October 23, 2019 6:04 PM EDT

After months of preaching the gospel of civility and unity on the campaign trail, former Vice President Joe Biden returned to a sharper message on Wednesday, pitching himself once again as the most qualified warrior for an aggrieved working class.

“We don’t deserve a President who goes out of his way to make life in America harder, crueler, pettier,” Biden said, speaking to a crowd in his hometown of Scranton, Pa. “He said he’s working for the Forgotten American. Well, he forgot about the Forgotten American.”

The shift was, perhaps, a signal that Biden’s campaign has been watching a handful of recent polls that show his slipping support among white, working-class voters—a crucial demographic for his bid for the White House.

A Quinnipiac University poll conducted nationally after Biden entered the race on April 25 showed him with the support of 47% of voters who earned less than $50,000 a year. Five months later, when Quinnipiac asked the question in October, Biden was down to 26% support among that same demographic. Biden’s top-polling rivals, Senators Elizabeth Warren and Bernie Sanders, were hot on his heels, at 19% support and 18% respectively, among the same demographic. (Both polls relied on small sample sizes, so the margins of error are high.)

A different pair of Quinnipiac surveys of white voters without a college degree show a similar trend. In May, Biden enjoyed 37% support in that demographic; by October, that number fell to 21%. The last survey showed Warren overtaking Biden with 29% support among this group.

In the first-to-vote state of New Hampshire, Biden’s support among the white working class appears to be holding, although he lacks a monopoly on the group. A September poll from The Boston Herald/ Franklin Pierce University found that, among voters who earn less than $35,000 a year, Sanders was on top with 27% and Biden trailing with 20%. But a month later, the same poll in October showed Warren rising from 9% to 19% and Biden climbing to 34%, while Sanders slid to 19%. (Most polls in Iowa, the first-to-caucus state, don’t break down candidates’ support by voters’ education or income.)

The Herald/ FPU polls track “very favorable” views of Biden among those earning less than $35,000 sinking from 35% to 28%, while “somewhat favorable” views growing from 31% to 41% from September to October. Taken in aggregate, Biden’s total favorable ratings rose from 66% to 69%.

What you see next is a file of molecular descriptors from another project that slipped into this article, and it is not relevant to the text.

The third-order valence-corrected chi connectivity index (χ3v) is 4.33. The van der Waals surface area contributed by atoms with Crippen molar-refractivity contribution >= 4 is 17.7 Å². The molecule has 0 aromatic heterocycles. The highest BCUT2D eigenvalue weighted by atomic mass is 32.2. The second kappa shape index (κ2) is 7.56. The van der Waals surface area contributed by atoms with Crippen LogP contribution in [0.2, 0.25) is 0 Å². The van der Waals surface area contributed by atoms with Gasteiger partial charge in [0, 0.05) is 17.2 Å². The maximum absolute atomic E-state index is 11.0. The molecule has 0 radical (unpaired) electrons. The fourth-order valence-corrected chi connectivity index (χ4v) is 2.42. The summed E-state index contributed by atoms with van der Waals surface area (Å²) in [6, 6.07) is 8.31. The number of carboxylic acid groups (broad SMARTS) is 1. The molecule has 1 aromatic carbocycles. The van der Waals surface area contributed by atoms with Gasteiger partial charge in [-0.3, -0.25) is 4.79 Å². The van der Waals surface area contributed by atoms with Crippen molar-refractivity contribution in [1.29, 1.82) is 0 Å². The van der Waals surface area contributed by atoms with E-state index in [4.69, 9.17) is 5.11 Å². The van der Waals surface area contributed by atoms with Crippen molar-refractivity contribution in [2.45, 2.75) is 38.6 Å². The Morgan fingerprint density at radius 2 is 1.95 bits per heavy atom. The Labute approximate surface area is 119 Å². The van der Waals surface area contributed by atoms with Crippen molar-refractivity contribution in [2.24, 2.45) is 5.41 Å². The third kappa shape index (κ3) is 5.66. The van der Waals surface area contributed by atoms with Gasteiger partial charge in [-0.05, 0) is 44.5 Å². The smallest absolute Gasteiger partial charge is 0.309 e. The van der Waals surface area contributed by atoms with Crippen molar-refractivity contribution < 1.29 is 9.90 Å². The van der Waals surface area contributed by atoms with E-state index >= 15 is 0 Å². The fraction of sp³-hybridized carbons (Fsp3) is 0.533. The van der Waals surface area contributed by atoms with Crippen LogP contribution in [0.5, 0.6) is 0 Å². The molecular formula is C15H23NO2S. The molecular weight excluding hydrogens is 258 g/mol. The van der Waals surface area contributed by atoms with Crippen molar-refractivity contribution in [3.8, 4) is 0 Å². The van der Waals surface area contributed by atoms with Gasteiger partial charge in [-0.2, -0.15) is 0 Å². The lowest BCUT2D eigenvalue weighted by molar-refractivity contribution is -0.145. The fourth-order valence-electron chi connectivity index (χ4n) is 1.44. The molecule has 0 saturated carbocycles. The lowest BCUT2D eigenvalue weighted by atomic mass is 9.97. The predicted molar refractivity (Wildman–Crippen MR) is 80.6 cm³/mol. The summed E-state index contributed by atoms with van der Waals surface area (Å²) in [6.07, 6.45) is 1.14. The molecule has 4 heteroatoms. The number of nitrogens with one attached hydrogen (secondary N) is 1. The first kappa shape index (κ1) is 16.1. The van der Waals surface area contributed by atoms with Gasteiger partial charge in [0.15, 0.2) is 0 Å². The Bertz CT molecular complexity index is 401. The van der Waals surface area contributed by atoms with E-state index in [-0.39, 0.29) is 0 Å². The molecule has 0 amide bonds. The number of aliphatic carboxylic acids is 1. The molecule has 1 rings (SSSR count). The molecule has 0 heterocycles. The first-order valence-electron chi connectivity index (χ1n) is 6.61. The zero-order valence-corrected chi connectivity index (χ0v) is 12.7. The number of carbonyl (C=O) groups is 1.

To be sure, none of these polling results amount to a red alert for Biden’s prospects. The former Vice President still has near-universal name recognition, his schedule is packed with high-dollar fundraisers, and one national poll this month shows him with his widest lead yet.

Looking past the primary, Democratic voters say they highly value a candidate’s ability to defeat President Trump—and Biden’s campaign has long made the case that he has the best prospects in that respect. According to a poll taken in Ohio at the end of September and early October, Biden bests Trump by six percentage points. (The same poll showed both Sanders and Warren prevailing against Trump as well.)

More telling in Ohio, however, are the 11% of Democrats and the 19% of independents who said they voted for Trump. To win Ohio, a Democrat needs to win them back. In hypothetical head-to-heads between Trump versus Biden or Warren, Trump retains 91% of his supporters from 2016 against both Democrats. The only Democrat who makes in-roads among those Trump-voters is Sanders: In a primary, 26% of Trump voters from November 2016 say they would vote for Sanders if they had to choose.

Biden’s team has, for months, vacillated between the best message for the candidate. In April, his campaign shelved a launch video (filmed, in part, in Scranton) that hammered at working-class themes, choosing instead one focused on Trump’s response to white nationalism in Charlottesville, Va., and the fight for America’s soul. The retooled pitch helped Biden contrast himself with Trump. But it also buried what many supporters see as his primary appeal: his willingness to embrace and advocate for the white, working class.

Which may explain why Biden spent his Wednesday morning in his hometown talking directly to a working-class base. “There used to be a basic bargain in America: if you contribute to the well being of the outfit you work with, you got to share in the benefits,” Biden told the crowd. “That bargain’s been broken.”

Write to Philip Elliott at philip.elliott@time.com.

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